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Careers Oil industry enters new era of volatility and opportunity

Nexen CEO Marvin Romanow

JACK CUSANO

Marvin Romanow knew it wouldn't be easy when almost a year ago he rose to the top job at Nexen Inc., the Calgary energy giant. Mr. Romanow, the former chief financial officer, was replacing an industry iconoclast in Charlie Fischer, who had retired. Mr. Romanow - a former Saskatchewan boy, just like his predecessor - took the reins just as the financial crisis was biting hard. And the job includes piloting the challenging new Long Lake oil sands megaproject, which relies on steam-assisted gravity drainage (SAGD) technology instead of the classic mining techniques.

First off, who do you cheer for: Stamps or Roughriders?

I have both colours of shirts, so I have sat in both sections through my career in Calgary. I lived and worked in Regina for seven years and football there has a cult status. It was an interesting way to get absorbed in football.

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Are you related to former Saskatchewan premier Roy Romanow?

Not that I'm aware of. But it was a very useful name to have when I lived in the province.

Besides football, is life generally a lot more intense?

Since the middle of 2008, there has been a lot of intensity in our industry. That's been amplified in companies that have a lot of natural gas because gas is suffering far more than crude oil.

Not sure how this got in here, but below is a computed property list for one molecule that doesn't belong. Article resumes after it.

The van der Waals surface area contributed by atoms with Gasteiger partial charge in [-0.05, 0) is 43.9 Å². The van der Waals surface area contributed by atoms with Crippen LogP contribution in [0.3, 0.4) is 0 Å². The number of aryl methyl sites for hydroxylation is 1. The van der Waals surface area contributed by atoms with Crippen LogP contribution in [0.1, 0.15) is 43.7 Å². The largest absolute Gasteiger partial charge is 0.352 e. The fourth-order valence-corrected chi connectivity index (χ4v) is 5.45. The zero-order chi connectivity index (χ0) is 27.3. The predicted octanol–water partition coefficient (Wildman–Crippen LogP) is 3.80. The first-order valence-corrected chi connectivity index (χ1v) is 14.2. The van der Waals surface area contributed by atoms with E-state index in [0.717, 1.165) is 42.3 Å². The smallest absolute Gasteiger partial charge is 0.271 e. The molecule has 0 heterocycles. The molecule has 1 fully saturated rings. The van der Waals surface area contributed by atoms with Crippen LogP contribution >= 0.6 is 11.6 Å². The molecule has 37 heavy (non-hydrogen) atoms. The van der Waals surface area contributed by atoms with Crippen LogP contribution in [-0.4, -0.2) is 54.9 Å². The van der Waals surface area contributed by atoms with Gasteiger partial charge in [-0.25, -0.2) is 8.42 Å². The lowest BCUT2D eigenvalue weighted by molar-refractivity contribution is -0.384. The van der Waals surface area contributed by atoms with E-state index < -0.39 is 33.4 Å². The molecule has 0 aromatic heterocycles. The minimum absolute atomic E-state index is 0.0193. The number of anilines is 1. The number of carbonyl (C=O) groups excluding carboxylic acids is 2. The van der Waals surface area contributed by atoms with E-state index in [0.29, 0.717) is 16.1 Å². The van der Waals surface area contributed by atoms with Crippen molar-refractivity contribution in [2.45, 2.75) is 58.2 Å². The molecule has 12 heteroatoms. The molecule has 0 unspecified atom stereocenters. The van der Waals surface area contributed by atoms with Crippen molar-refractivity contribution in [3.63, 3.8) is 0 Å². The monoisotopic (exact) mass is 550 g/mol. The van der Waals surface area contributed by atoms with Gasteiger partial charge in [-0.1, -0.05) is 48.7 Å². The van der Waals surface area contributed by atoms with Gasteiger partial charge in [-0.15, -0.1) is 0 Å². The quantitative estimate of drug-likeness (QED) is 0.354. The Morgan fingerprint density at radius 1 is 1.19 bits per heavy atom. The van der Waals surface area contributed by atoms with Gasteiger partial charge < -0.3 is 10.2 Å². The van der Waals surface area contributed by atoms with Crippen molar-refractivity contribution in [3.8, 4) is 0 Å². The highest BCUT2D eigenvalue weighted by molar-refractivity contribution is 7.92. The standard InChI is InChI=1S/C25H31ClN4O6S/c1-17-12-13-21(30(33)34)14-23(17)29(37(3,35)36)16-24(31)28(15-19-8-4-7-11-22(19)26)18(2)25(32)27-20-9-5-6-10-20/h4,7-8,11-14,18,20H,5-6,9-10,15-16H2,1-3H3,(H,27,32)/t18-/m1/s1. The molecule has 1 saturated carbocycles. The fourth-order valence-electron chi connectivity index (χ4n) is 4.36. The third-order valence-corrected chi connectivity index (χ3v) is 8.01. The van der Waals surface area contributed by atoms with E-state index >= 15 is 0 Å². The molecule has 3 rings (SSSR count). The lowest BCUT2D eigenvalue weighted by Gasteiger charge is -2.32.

In fact, we've just gone though the first globally synchronous recession since probably the turn of the [20th]century, and the worst financial crisis in 100 years. And yet the most we can pound oil down is from $150 to $80 U.S. a barrel. That to me is a reasonably strong signal of how resilient the commodity is.

But how do you run a company when your two products are totally decoupled in price now?

It's put a lot more stress on the unconventional players, and less on people who have more of a balanced portfolio. So that's always been one of the strengths of the company. We have a very strong position in oil sands and shale gas but that is nicely complemented by having very high margin production in the North Sea.

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Your company has its finger in a lot of pies - couldn't that be a weakness?

It depends on how many. We're involved in oil sands, shale gas, and offshore conventional exploration and production. I think of that as three strategies that are financially complementary ... So, for a $20-billion company, I don't think that is too many things to do.

Will you have to take a more public role in advocating for the oil sands?

For the last 50 years, I can't think of a time when we in Canada have been short of electricity, natural gas, or the products you get from crude oil. ... Then, we ran out of oil production capacity around the world, which started to drive the price up. We ran out of all this inexpensive natural gas in North America. All of a sudden commodity prices went up, and there was more focus on carbon emissions. We got an instant spotlight on our industry that we did not know.

So that changes the role of the CEO?